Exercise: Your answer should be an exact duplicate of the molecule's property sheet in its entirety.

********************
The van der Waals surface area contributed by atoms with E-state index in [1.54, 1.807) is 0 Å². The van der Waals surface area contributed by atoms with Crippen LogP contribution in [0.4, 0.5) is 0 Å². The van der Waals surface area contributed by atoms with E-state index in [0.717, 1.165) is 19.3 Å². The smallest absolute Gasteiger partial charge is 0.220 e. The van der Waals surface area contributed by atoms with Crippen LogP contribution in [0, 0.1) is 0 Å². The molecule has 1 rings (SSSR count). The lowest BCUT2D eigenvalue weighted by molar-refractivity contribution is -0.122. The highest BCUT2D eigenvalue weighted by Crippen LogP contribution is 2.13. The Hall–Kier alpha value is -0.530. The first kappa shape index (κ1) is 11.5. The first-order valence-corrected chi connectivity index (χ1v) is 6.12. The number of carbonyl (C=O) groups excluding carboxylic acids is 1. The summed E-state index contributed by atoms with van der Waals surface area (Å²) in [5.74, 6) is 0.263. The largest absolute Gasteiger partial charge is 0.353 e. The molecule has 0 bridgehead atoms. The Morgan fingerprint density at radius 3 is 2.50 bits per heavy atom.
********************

The van der Waals surface area contributed by atoms with E-state index in [1.54, 1.807) is 0 Å². The van der Waals surface area contributed by atoms with Crippen LogP contribution in [0.4, 0.5) is 0 Å². The van der Waals surface area contributed by atoms with E-state index in [0.717, 1.165) is 19.3 Å². The smallest absolute Gasteiger partial charge is 0.220 e. The van der Waals surface area contributed by atoms with Crippen LogP contribution in [0, 0.1) is 0 Å². The molecule has 1 rings (SSSR count). The lowest BCUT2D eigenvalue weighted by molar-refractivity contribution is -0.122. The highest BCUT2D eigenvalue weighted by Crippen LogP contribution is 2.13. The Hall–Kier alpha value is -0.530. The first kappa shape index (κ1) is 11.5. The first-order valence-corrected chi connectivity index (χ1v) is 6.12. The number of carbonyl (C=O) groups excluding carboxylic acids is 1. The summed E-state index contributed by atoms with van der Waals surface area (Å²) in [5.74, 6) is 0.263. The largest absolute Gasteiger partial charge is 0.353 e. The molecule has 0 bridgehead atoms. The Morgan fingerprint density at radius 3 is 2.50 bits per heavy atom.